At least 10 people were killed and nearly 350 hospitalised after gas leaked from a chemical factory on the outskirts of Visakhapatnam in Andhra Pradesh in the wee hours of Thursday, while it was being prepared for reopening after the easing of the lockdown.
At least 2,000 people in five villages located in a 5-km radius around the factory owned by the multinational LG Chem were affected, with several falling unconscious with breathing difficulties. Visakhapatnam Police Commissioner Rajiv Kumar Meena said at least two people died accidentally, one falling into a well and another off a two-storey building, as they tried to escape the pungent-smelling styrene gas. “Officials evacuated the villages once it was ascertained that the gas was non-poisonous. All the people admitted in hospitals are stable,” he said.
The LG factory, a polymers manufacturing unit located 15 km from Visakhapatnam, was set to reopen on Thursday and around 20 workers were preparing for it when the gas started leaking. PTI reported sources as saying that the moment the gas leaked, the workers followed an established protocol and were not among those affected.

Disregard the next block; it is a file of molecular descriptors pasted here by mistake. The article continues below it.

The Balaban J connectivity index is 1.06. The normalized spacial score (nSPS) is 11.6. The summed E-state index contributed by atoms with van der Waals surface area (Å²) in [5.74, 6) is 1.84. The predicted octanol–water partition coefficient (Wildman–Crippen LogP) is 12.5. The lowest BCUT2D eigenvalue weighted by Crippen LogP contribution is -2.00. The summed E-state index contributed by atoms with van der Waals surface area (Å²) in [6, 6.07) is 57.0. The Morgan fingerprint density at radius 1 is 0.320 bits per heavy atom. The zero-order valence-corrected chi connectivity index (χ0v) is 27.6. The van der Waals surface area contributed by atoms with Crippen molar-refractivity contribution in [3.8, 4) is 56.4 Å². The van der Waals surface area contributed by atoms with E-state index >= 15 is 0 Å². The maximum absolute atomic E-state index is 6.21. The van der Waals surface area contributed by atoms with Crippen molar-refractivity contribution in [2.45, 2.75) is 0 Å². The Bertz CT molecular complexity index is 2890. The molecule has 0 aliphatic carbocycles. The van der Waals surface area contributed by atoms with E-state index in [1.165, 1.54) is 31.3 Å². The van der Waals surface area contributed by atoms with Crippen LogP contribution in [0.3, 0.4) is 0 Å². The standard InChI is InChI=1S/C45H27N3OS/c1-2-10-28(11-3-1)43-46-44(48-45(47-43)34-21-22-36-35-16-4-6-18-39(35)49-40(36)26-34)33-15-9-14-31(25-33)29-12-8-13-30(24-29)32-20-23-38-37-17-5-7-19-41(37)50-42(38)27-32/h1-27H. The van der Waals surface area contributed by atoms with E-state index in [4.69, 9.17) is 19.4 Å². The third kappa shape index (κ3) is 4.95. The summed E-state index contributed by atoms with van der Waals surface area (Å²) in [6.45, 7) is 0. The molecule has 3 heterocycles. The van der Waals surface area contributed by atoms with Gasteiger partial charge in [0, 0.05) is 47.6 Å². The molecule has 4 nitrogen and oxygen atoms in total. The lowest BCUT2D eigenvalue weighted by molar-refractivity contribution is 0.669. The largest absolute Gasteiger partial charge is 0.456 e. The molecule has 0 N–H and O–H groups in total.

The dead included two children. While over 1,000 people were brought to various hospitals, only 346 remained admitted by evening, of whom 20 required ventilator support. The gas leak has not been fully plugged yet.
Originally established in 1961 as Hindustan Polymers to manufacture polystyrene, the factory was taken over by South Korea-based LG Chem in 1997, which renamed it as LG Polymers Limited. The factory manufacures general-purpose, high-impact and expandable polystyrene, as well as engineering plastics compounds, and employs around 300 people.
Chief Minister Y S Jagan Mohan Reddy, who rushed to Visakhapatnam and met some of those hospitalised, questioned why the alarms in the factory had not gone off when the gas leaked. An FIR has been registered against the factory and an inquiry started.
Industries Minister M Goutham Reddy said guidelines have been issued to all industries regarding safe reopening of factories. “Our initial information is that workers were checking a gas storage tank when it started leaking.”